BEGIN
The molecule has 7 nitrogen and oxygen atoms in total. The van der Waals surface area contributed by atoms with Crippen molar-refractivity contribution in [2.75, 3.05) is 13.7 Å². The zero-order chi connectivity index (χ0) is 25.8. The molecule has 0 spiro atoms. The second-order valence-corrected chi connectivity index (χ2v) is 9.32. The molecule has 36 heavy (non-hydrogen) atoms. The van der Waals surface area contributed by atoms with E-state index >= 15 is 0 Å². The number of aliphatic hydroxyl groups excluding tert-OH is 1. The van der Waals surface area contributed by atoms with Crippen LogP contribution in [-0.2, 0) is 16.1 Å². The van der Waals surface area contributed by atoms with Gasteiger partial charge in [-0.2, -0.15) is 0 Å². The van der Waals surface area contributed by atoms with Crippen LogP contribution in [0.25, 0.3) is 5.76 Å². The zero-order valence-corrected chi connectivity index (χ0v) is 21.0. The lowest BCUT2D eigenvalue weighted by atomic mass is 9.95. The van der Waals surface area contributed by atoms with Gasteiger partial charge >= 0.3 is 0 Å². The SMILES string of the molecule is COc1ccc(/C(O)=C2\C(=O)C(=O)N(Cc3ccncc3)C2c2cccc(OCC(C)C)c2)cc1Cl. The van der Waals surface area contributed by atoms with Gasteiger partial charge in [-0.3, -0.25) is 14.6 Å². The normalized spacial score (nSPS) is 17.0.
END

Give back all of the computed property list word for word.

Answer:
The molecule has 7 nitrogen and oxygen atoms in total. The van der Waals surface area contributed by atoms with Crippen molar-refractivity contribution in [2.75, 3.05) is 13.7 Å². The zero-order chi connectivity index (χ0) is 25.8. The molecule has 0 spiro atoms. The second-order valence-corrected chi connectivity index (χ2v) is 9.32. The molecule has 36 heavy (non-hydrogen) atoms. The van der Waals surface area contributed by atoms with E-state index >= 15 is 0 Å². The number of aliphatic hydroxyl groups excluding tert-OH is 1. The van der Waals surface area contributed by atoms with Crippen LogP contribution in [-0.2, 0) is 16.1 Å². The van der Waals surface area contributed by atoms with Gasteiger partial charge in [-0.2, -0.15) is 0 Å². The van der Waals surface area contributed by atoms with Crippen LogP contribution in [0.25, 0.3) is 5.76 Å². The zero-order valence-corrected chi connectivity index (χ0v) is 21.0. The lowest BCUT2D eigenvalue weighted by atomic mass is 9.95. The van der Waals surface area contributed by atoms with Gasteiger partial charge >= 0.3 is 0 Å². The SMILES string of the molecule is COc1ccc(/C(O)=C2\C(=O)C(=O)N(Cc3ccncc3)C2c2cccc(OCC(C)C)c2)cc1Cl. The van der Waals surface area contributed by atoms with Gasteiger partial charge in [-0.3, -0.25) is 14.6 Å². The normalized spacial score (nSPS) is 17.0.